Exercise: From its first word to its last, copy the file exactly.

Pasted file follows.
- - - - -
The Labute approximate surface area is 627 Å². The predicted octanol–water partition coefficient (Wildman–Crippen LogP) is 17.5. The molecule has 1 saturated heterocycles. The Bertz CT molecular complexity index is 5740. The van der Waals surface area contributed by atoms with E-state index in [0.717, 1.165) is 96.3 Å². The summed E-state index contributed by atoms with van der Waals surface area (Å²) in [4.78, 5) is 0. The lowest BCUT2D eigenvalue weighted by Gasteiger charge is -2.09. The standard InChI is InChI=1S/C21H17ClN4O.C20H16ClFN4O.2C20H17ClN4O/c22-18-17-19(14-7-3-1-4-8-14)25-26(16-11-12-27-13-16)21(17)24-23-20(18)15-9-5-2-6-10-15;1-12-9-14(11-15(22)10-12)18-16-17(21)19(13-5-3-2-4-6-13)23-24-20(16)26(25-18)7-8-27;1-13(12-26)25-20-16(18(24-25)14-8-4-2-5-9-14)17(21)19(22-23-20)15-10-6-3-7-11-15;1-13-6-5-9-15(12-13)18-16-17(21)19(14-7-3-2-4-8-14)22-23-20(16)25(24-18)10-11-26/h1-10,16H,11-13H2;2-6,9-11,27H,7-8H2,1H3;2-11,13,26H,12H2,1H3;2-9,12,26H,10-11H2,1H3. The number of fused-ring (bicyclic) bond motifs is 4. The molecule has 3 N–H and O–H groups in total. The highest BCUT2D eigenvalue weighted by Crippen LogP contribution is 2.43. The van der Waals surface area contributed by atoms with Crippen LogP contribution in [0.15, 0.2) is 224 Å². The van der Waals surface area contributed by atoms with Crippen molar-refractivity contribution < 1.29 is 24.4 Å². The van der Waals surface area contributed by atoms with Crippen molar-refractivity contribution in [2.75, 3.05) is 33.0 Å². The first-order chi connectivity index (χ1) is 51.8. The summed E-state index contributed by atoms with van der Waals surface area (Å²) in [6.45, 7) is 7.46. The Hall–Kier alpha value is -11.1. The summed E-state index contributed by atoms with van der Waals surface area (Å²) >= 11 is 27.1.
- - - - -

The Labute approximate surface area is 627 Å². The predicted octanol–water partition coefficient (Wildman–Crippen LogP) is 17.5. The molecule has 1 saturated heterocycles. The Bertz CT molecular complexity index is 5740. The van der Waals surface area contributed by atoms with E-state index in [0.717, 1.165) is 96.3 Å². The summed E-state index contributed by atoms with van der Waals surface area (Å²) in [4.78, 5) is 0. The lowest BCUT2D eigenvalue weighted by Gasteiger charge is -2.09. The standard InChI is InChI=1S/C21H17ClN4O.C20H16ClFN4O.2C20H17ClN4O/c22-18-17-19(14-7-3-1-4-8-14)25-26(16-11-12-27-13-16)21(17)24-23-20(18)15-9-5-2-6-10-15;1-12-9-14(11-15(22)10-12)18-16-17(21)19(13-5-3-2-4-6-13)23-24-20(16)26(25-18)7-8-27;1-13(12-26)25-20-16(18(24-25)14-8-4-2-5-9-14)17(21)19(22-23-20)15-10-6-3-7-11-15;1-13-6-5-9-15(12-13)18-16-17(21)19(14-7-3-2-4-8-14)22-23-20(16)25(24-18)10-11-26/h1-10,16H,11-13H2;2-6,9-11,27H,7-8H2,1H3;2-11,13,26H,12H2,1H3;2-9,12,26H,10-11H2,1H3. The number of fused-ring (bicyclic) bond motifs is 4. The molecule has 3 N–H and O–H groups in total. The highest BCUT2D eigenvalue weighted by Crippen LogP contribution is 2.43. The van der Waals surface area contributed by atoms with Crippen LogP contribution in [0.15, 0.2) is 224 Å². The van der Waals surface area contributed by atoms with Crippen molar-refractivity contribution < 1.29 is 24.4 Å². The van der Waals surface area contributed by atoms with Crippen molar-refractivity contribution in [2.75, 3.05) is 33.0 Å². The first-order chi connectivity index (χ1) is 51.8. The summed E-state index contributed by atoms with van der Waals surface area (Å²) in [6.45, 7) is 7.46. The Hall–Kier alpha value is -11.1. The summed E-state index contributed by atoms with van der Waals surface area (Å²) >= 11 is 27.1.